By Aika Ishimori // Instagram @muscovite.maika
Last month, The Strokes released a new single titled At the Door from their album The New Abnormal, set to be released in April. This 5 minute and 10 second ballad showcases Julian Casablancas’ impressive vocal control and features raw, abrasive, synthesizers that mix beautifully with the melancholy, legato vocals and somber lyrics. These elements create a sense of loneliness and loss for the listener. At the Door is definitely not the type of bop that you would turn on when your friends hand you the aux cord during a joyride, but rather one to listen to while drunkenly wallowing in your teen angst.
Those anticipating a typical Strokes song may be disappointed as the single seems to be heavily influenced by Daft Punk, Casablancas’ solo album Phrazes for the Young, and the experimental rock band The Voidz, formed by Casablancas in 2013. In addition, the lack of climax and absence of Fabrizio Moretti’s drums can be a bit of a turn-off. I waited to be “wow-ed” by a climax or some great tension or surprise, but it never came. This track is an interesting choice for a single, and if it is indicative of the new album, it seems that The Strokes are moving from traditional indie rock to experimental synth-pop.
Although the overall sound is drastically different from when The Strokes first started out, I was comforted by familiar chord progressions, rhythms, and the sounds of the guitar for about 20 seconds into the break. This was just enough for me to prepare myself for what came next.
Following the bridge, there is a non-lyrical break with strong sci-fi, post-apocalyptic vibes shaped by heavily autotuned falsetto vocals and synth arpeggios. This sort of experimentation is very atypical from what The Strokes have done in the past, and it certainly feels like At the Door belongs on a Voidz album. However, for The Strokes, this is a new, refreshing, and exciting sound that piques my interest and curiosity in regard to what stylistic choices The Strokes have made in The New Abnormal.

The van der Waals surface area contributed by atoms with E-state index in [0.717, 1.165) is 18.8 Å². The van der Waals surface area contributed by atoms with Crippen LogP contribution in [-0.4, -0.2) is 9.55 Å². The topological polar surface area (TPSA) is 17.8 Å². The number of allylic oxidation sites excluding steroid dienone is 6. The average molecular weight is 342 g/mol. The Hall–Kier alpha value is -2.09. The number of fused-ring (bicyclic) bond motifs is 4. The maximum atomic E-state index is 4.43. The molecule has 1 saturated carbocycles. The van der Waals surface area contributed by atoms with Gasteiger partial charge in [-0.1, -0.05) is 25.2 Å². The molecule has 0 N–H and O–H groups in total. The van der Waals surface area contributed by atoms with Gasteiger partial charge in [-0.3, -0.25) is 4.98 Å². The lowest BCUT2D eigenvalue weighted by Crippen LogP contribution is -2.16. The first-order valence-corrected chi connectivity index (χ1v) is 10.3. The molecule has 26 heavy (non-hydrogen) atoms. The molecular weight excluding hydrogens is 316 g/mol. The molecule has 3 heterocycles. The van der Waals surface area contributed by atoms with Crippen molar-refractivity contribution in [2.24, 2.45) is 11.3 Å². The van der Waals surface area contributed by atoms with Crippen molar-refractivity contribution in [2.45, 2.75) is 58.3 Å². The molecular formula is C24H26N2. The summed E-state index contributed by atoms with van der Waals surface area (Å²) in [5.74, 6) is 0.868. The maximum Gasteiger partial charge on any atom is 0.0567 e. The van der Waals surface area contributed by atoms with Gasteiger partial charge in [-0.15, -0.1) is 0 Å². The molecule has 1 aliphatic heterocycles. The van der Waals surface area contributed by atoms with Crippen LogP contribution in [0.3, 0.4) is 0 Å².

Lastly, what I do absolutely love about this track is the outro. It wraps up the song beautifully, with Casablancas’ melodic voice quietly mumbling “I been on a cold road/I’ll be waiting, yeah/I’ll be waiting from the other side/Waiting for time to pass,” with the synths rising with each crescendo and then slowly falling, finally fading out into a dismal, empty silence.
Aika Ishimori is a College of Charleston student majoring in Arts Management with a concentration in Music Industry and minors in Religious Studies and Geology. Aika is a classically trained violinist and in her free time, enjoys creating visual art and practicing Kendo, a traditional Japanese martial art.